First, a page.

My Plan B to propose to my dearest girl was during sunrise by the bay, watching the city walls start to glow with warmth. We had planned to spend the day by taking a day tour around Montenegro, the world’s newest country. We woke up early to watch the sunrise, walked outside and it started pouring down with rain. I sighed, we went back inside until it was time to leave for Montenegro, and I started considering a Plan C.
The Slavic history of Montenegro began in the 6th century, when Emperor Heraclius invited the Slavic tribes into the empire to repeople Ilyria, in doing so pushing the local Shkipetars back to the Albanian highlands. With the fall of the Eastern Roman Empire soon after, the Serbians nations became independent. While Serbia was taken in the battle of Kosovo in 1389 by the Turks, due to the difficulties of controlling the highlands, Crnagora (Montenegro) remained effectively independent. With the independence of Serbia in 1815, Montenegro was able to develop from a highland refuge into a state, with a ruler who was both King and Bishop (until 1851, when Danilo Petrovic Njegus the second fell in love with Darinka Kuekuic, and had to formally separate Church and State in order to marry her, also secularising and reforming the legal system). This also allowed Montenegro to take control of its coast, which had constantly changed of hand between Venice and Austria. After WWII, Montenegro joined with Croatia, Slovenia, Bosnia and Herzegovina, Vojvodina, Serbia, Kosovo and Macedonia to form Yugoslavia. Yugoslavia joined the Tripartite Alliance in 1941. Tito overthrew the Facist government in 1945, forming a communist republic allied with Stalin (but non-aligned by 1948). While most of the republics split off in 1992, due to the racial tensions caused by the “Greater Serbia” attitude after Tito, Montenegro remained joined with Serbia until the 3rd of June this year.
Our first part of the tour to Montenegro drove south from Dubrovnik along the Dalmation Coast. It was really obvious why the coast had such a different history from the mountains, the thin strip of shore has tiny cities sitting on excellent ports facing the Adriatic, while the mountains go straight up, preventing any easy access inland. We visited the city of Kotor, which had been constantly taken by Venice and Austria. The city sits on what is called a fjord, but is actually a series of three bays, giving it an excellent harbour. The occupying forces built a wall around the city that extends to the top of the first hill, to protect from invasion from the highlands (knowing that it was impossible to push inland from the port, and being focussed on the seafaring trade anyway). In the bay is a church called The Lady of the Rock, on an island formed by dropping stones in that spot every 22nd of July. The old town (Stari Grad) was small and pretty (especially the Orthodox St Nicolas’s), similar to Dubrovnik except the new areas surrounding the town had been rebuilt in modern styles after the earthquake, so it didn’t have the same atmosphere. Since it wasn’t quite as romantic as Dubrovnik (and because unlike Ragusa, Montenegro stayed independent through war) I decided to wait until we were back before proposing.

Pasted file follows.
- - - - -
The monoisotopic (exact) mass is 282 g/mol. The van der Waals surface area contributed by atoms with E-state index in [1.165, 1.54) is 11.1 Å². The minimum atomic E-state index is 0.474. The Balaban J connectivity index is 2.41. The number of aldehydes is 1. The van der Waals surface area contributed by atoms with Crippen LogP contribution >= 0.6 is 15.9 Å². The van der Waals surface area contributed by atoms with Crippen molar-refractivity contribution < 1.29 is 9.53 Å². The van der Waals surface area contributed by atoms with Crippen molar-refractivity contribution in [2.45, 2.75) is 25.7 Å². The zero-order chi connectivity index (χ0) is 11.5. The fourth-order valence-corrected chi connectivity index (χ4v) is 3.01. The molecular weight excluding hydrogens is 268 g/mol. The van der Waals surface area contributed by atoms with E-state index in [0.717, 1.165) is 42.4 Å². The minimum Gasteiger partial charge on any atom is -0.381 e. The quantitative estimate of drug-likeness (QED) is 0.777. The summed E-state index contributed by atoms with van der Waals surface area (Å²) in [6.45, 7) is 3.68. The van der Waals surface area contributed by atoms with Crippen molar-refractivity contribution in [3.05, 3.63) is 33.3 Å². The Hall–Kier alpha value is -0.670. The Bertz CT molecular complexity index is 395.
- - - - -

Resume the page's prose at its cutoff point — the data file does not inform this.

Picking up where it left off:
We drove up into the mountains, requiring many switch-backs on the narrow roads, to reach the Slavic highlands. The area was beautiful and green, with low bushes and rocky outcrops rather than farmland. We stopped to try honey wine, Montenegro beer and cheese sandwiches, then we drove to Centinje. In Centinje we looked Nicolas I’s house (built in 1871), converted into a museum showing the last royal family’s clothes, bedrooms, dinner sets, and dead polar bears. From Centinje we drove to Budva, with another charming Stari Grad, and Bar, a tourist town for Serbs, with a long beach and a commercial 1000 year-old walled city.
Back in Dubrovnik, I had decided on a Plan D for proposal. We would go to a nice romantic restaurant, then after dinner I would take my special girl up to the stairs that look down on the city from the Franciscan Monastery. As we walked through the town my love started to tell me about Orlando’s Column, in the centre of the town square. Orlando’s column was built in 1419 to celebrate the defeat of the first serious Venetian attempt to end the independence Ragusa in 972. The column celebrates the greatest knight of the Middle Ages, who had become a symbol for nobility and independence. Plus it is functional too, with the distance from Orlando’s the fingertips to his elbow (of the right arm) being the standard unit of measure, the Ragusan ell.
In Ragusa, the column became the symbol of liberty, and from 1419 flew the independence flag of Saint Blaise (in 1990 it flew a white flag saying “Libertas” in the same spirit). My dearest was telling me how the column was the centre of the city, with all proclaimations of importance being made from its steps. On an impulse I improvised on Plan D and suggested that my love stand on the steps of Orlando’s column. I then told her how much she had changed my life, how she brings me more joy and delight than I could ever imagine, how much I admired and respected her, how I loved her completely and utterly for the wonderful person she is, and I asked her to marry me. My dearest girl, beautiful in every possible way, blinked in surprise and said “yes, of course”. We then had to sit down to calm her shaky legs, and she told me how happy she was to be engaged to me, how she had secretly hoped I would propose but hadn’t expected it, and how she was almost as impressed that I had thought to bring along a ring size-converter as she was with the engaged ring itself.
After talking together on the steps of Orlando’s column for fifteen minutes, we slowly walked hand in hand to an Italian restaurant, where we talked together over a bottle of wine until they closed. A perfect end to a perfect day, and a perfect start to a perfect life together.